Pyroxenites are an essential component in petrological and geochemical models for melt formation at mid-ocean ridges and ocean islands. Despite their rarity, their origin has been widely discussed and various processes have been invoked for their formation. Here, we present a detailed study of the microtextures and major, minor and trace element compositions of relatively fresh pyroxenites and associated harzburgites from the ultraslow-spreading Lena Trough, Arctic Ocean. Microtextural and geochemical characteristics suggest an origin by magmatic assimilation-fractional crystallization with a high ratio of mass crystallized to mass assimilated.The major element compositions of pyroxenes suggest that this process occurred at high pressures (>0.7 GPa), although interstitial plagioclase in two of the pyroxenites indicates that melt-rock reaction continued at lower pressures.The parental melt to the pyroxenites was most probably depleted mid-ocean ridge basalt similar to basalts from the North Lena Trough and westernmost Gakkel Ridge; basalts from the Central LenaTrough cannot have functioned as parental melts. The melt was generated close to the garnet-spinel facies transition by variable degrees of partial melting and reacted with the local refractory harzburgite. Pyroxenites from this study provide further evidence, together with plagioclase-bearing and vein-bearing peridotites, for significant melt stagnation below the Lena Trough that occurred over a range of depths, either continuously or stepwise. Comparison with abyssal pyroxenites reveals common characteristics, suggesting that, consistent with results of high-pressure crystallization experiments, they mark the onset of (reactive) crystallization of melts passing through the deeper parts of the mid-ocean ridge plumbing system.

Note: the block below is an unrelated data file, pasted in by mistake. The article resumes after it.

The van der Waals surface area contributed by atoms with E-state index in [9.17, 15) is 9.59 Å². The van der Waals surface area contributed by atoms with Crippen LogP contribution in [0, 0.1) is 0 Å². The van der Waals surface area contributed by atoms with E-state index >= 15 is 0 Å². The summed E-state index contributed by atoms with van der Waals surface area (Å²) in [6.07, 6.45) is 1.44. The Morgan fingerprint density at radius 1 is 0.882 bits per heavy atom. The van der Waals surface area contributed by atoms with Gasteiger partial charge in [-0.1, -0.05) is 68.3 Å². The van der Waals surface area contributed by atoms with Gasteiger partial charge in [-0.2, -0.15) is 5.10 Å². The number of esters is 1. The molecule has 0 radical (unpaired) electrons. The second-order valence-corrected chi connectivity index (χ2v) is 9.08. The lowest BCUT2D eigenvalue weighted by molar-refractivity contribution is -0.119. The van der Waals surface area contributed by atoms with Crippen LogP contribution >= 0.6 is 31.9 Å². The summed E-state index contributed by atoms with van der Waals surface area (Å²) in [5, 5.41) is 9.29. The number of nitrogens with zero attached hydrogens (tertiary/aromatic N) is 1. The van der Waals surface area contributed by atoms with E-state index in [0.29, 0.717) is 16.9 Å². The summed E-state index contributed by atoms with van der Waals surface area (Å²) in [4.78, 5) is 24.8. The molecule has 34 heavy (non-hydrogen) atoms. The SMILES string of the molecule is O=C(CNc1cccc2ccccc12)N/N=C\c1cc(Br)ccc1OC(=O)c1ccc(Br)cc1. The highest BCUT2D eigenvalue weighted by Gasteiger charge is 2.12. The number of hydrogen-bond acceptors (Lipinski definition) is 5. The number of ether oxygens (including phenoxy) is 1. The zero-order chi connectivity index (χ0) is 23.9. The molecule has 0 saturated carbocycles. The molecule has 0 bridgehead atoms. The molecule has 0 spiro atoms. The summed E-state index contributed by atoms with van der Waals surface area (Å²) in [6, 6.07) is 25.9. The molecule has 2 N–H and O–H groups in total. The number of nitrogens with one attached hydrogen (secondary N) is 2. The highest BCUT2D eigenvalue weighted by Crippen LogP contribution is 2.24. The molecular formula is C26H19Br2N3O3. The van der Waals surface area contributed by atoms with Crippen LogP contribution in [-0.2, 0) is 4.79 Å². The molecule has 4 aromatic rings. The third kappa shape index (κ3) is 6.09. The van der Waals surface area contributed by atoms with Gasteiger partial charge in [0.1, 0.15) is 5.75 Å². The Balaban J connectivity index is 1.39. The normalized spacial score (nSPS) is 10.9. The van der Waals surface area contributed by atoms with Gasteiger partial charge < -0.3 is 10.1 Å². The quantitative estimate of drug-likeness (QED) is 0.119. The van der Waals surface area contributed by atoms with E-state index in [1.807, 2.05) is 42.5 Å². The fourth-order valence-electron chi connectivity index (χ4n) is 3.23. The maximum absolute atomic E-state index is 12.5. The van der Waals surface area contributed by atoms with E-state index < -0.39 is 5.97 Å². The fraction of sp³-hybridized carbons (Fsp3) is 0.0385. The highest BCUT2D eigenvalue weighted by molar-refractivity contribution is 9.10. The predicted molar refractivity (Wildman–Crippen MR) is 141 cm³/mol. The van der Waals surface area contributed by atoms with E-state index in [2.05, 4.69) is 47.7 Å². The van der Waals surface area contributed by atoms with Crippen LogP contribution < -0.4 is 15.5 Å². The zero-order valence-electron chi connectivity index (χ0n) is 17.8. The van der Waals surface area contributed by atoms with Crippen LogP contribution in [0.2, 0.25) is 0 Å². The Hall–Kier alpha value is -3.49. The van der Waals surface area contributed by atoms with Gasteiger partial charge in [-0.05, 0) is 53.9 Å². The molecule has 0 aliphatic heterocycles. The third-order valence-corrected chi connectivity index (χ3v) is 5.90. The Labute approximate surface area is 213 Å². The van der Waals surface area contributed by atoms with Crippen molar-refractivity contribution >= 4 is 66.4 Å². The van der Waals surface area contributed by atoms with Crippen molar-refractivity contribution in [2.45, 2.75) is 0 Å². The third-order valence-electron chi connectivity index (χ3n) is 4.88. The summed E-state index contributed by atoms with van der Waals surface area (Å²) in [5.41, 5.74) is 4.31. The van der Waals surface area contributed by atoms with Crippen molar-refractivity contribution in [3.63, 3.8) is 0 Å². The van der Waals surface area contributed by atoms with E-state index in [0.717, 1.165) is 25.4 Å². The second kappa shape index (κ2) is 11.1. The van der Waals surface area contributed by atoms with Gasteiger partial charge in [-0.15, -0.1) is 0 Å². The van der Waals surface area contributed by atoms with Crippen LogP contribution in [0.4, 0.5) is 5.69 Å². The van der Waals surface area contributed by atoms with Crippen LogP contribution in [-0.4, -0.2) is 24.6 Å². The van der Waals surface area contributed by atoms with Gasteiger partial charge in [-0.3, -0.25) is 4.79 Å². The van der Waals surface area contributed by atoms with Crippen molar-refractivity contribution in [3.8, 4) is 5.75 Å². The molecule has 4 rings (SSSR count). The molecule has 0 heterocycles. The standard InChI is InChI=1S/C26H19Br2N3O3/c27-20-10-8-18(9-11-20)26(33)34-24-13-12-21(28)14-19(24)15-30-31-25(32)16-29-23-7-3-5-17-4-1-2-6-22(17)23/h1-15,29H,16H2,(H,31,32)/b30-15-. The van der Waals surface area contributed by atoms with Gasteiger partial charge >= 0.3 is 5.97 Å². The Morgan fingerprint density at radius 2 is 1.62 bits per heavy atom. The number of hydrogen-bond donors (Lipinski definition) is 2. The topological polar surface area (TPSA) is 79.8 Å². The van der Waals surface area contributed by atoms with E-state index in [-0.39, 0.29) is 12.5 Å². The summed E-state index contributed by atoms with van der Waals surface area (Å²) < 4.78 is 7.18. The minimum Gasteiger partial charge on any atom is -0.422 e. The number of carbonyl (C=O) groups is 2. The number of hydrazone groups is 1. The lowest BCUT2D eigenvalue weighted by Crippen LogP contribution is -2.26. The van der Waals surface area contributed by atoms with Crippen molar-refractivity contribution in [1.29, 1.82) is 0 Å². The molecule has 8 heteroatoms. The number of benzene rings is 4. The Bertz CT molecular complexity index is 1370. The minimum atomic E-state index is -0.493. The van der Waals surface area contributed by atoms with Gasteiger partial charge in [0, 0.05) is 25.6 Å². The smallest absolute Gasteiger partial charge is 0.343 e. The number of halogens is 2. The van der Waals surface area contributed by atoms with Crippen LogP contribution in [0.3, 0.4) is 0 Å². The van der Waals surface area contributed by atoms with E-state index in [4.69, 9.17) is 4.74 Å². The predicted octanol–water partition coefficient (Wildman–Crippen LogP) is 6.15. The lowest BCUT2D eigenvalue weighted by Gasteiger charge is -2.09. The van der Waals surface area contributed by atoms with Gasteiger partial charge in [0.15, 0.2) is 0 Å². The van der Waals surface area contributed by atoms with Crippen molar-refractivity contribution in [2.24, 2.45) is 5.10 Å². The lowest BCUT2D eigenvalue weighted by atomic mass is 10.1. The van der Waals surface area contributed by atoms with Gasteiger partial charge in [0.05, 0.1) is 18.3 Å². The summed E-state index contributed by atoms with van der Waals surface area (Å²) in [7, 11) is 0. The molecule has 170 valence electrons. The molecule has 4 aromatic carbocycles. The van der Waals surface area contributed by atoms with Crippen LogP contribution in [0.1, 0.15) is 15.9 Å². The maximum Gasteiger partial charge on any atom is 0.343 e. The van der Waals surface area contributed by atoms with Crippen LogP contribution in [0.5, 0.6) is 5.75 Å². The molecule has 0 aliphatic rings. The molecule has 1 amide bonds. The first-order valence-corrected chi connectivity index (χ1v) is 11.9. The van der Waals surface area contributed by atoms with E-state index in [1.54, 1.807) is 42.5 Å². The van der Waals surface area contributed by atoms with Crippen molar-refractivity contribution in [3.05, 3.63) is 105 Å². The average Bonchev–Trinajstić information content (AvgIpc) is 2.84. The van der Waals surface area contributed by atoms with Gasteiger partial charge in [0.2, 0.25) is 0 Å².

Bibliographical noteFunding Information:
J.E.S. was supported by NSF grant OCE 0648567.
- Arctic Ocean
- Major and trace elements
- Melt-rock reaction
- Ultraslow-spreading ridge